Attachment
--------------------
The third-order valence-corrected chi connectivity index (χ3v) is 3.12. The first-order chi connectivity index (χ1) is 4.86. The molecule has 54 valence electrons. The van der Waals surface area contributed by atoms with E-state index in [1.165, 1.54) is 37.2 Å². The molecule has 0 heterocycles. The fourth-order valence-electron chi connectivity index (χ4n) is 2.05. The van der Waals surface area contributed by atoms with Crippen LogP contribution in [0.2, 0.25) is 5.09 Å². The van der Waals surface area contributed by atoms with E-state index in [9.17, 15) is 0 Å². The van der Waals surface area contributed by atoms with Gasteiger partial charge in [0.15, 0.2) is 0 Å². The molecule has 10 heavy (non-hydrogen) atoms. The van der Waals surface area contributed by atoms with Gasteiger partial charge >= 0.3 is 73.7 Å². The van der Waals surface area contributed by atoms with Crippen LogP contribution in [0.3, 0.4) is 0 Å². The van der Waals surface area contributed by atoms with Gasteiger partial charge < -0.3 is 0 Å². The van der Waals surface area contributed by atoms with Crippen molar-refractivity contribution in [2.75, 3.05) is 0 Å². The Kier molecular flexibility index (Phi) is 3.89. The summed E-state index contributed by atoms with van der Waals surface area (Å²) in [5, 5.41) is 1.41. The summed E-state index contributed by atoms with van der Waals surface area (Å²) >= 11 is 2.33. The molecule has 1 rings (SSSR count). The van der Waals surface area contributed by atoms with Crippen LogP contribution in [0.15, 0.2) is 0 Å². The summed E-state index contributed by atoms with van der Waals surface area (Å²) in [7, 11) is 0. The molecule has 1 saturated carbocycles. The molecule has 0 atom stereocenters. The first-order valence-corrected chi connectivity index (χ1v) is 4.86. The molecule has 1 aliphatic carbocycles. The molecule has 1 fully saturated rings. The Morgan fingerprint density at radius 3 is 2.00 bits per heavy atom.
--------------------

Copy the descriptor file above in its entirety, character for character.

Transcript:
The third-order valence-corrected chi connectivity index (χ3v) is 3.12. The first-order chi connectivity index (χ1) is 4.86. The molecule has 54 valence electrons. The van der Waals surface area contributed by atoms with E-state index in [1.165, 1.54) is 37.2 Å². The molecule has 0 heterocycles. The fourth-order valence-electron chi connectivity index (χ4n) is 2.05. The van der Waals surface area contributed by atoms with Crippen LogP contribution in [0.2, 0.25) is 5.09 Å². The van der Waals surface area contributed by atoms with E-state index in [9.17, 15) is 0 Å². The van der Waals surface area contributed by atoms with Gasteiger partial charge in [0.15, 0.2) is 0 Å². The molecule has 10 heavy (non-hydrogen) atoms. The van der Waals surface area contributed by atoms with Gasteiger partial charge >= 0.3 is 73.7 Å². The van der Waals surface area contributed by atoms with Crippen LogP contribution in [0.3, 0.4) is 0 Å². The van der Waals surface area contributed by atoms with Gasteiger partial charge < -0.3 is 0 Å². The van der Waals surface area contributed by atoms with Crippen molar-refractivity contribution in [2.75, 3.05) is 0 Å². The Kier molecular flexibility index (Phi) is 3.89. The summed E-state index contributed by atoms with van der Waals surface area (Å²) in [5, 5.41) is 1.41. The summed E-state index contributed by atoms with van der Waals surface area (Å²) >= 11 is 2.33. The molecule has 1 rings (SSSR count). The van der Waals surface area contributed by atoms with Crippen LogP contribution in [0.15, 0.2) is 0 Å². The summed E-state index contributed by atoms with van der Waals surface area (Å²) in [7, 11) is 0. The molecule has 1 saturated carbocycles. The molecule has 0 atom stereocenters. The first-order valence-corrected chi connectivity index (χ1v) is 4.86. The molecule has 1 aliphatic carbocycles. The molecule has 1 fully saturated rings. The Morgan fingerprint density at radius 3 is 2.00 bits per heavy atom.